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Owners found to have violated temporary city by-law with Glebe development

Photo by Tina Wallace

Students from the University of Ottawa and Carleton University were removed from their apartment after the owners of the building were found to have illegally converted the property into multiple rental units.

Extra walls were set up on both sides of the semi-detached house at 95 Fourth Ave. in the Glebe to create extra rooms for rent. This sort of construction violates temporary city by-laws that were put in place April 23 to ban new conversions of single-family houses into multiple apartments to accommodate students in neighbourhoods around the U of O and Carleton.

The conversion is the work of Black Iris Developments, one of Ottawa’s most prolific converters of houses to apartments. Black Iris angered neighbours earlier this year with a project at 167 Aylmer Ave. that turned one single-family home into a 16-bedroom apartment.

Both 167 Aylmer Ave. and 95 Fourth Ave. fall under the ward of City Councillor David Chernushenko. In an interview with the Ottawa Citizen, Chernushenko said several students were victims in the battle over these home conversions.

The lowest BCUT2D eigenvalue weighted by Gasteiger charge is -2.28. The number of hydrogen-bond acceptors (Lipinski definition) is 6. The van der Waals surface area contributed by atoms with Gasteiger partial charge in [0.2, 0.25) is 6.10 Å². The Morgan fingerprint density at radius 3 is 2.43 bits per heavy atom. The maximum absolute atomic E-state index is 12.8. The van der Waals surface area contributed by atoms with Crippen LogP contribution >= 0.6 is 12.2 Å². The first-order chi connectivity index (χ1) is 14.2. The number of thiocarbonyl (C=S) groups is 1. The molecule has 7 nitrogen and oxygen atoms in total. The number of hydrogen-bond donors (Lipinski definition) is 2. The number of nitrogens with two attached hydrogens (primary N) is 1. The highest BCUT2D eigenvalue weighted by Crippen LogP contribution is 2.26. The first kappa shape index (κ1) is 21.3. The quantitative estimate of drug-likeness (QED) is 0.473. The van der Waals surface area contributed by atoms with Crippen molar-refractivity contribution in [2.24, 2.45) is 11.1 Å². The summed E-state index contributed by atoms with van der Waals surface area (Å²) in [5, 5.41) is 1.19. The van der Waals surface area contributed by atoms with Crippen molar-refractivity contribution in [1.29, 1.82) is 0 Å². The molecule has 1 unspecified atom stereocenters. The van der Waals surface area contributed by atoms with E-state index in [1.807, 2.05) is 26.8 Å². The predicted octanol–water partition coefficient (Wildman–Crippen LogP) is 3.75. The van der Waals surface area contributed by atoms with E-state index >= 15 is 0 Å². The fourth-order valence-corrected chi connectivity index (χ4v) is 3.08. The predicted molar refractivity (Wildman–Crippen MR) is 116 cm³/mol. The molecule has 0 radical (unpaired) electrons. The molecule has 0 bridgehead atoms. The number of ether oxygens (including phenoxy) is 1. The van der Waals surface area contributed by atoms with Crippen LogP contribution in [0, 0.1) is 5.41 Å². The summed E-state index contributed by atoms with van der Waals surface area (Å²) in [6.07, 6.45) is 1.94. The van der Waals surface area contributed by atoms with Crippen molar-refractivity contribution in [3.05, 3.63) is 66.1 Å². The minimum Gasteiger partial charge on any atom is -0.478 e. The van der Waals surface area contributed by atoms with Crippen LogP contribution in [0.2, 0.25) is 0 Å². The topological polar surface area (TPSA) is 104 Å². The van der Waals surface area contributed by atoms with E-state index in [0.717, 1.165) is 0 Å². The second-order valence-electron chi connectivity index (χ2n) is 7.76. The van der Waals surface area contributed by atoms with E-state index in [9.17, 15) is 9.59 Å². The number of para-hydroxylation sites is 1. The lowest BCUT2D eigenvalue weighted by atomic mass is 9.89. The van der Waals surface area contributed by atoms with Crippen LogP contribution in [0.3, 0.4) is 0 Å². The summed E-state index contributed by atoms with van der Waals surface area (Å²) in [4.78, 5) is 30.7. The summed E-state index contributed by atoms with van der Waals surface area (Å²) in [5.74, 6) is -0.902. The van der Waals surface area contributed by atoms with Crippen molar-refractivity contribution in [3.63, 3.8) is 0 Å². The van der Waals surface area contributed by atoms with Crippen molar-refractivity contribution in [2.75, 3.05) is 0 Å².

“Sadly, the only people who really paid the price for it were the tenants,” Chernushenko said. “These students, who finally found a room to live in—illegal and unsafe, unconforming—then got kicked out.”

It is unknown whether the owners were fined.

Tamer Abaza, a Black Iris developer, defended housing conversions in an interview with the Ottawa Citizen. Abaza is a renowned developer in Ottawa, and despite opposition to conversions, property owners like Abaza insist that conversions are beneficial to the community.

“It provides much-needed housing without completely transforming the community by building a massive tower or towers,” he said. “For example, our product in Sandy Hill is meant for students and young professionals seeking to live in high-end self-contained apartment units, as opposed to rooming houses or rooms in older single-family homes or rundown multi-units.”

Abaza also said he has been buying and converting properties for “many years”, and he tries to make conversions with the “most sense from a practical, financial, zoning, and community perspective.”

The evicted students were unavailable for comment.

“A lot of (residents) understand that the areas we pick are zoned for what we do, but all change is difficult and there are sometimes growing pains,” Abaza said. “We try (to) address any and all reasonable concerns there are.”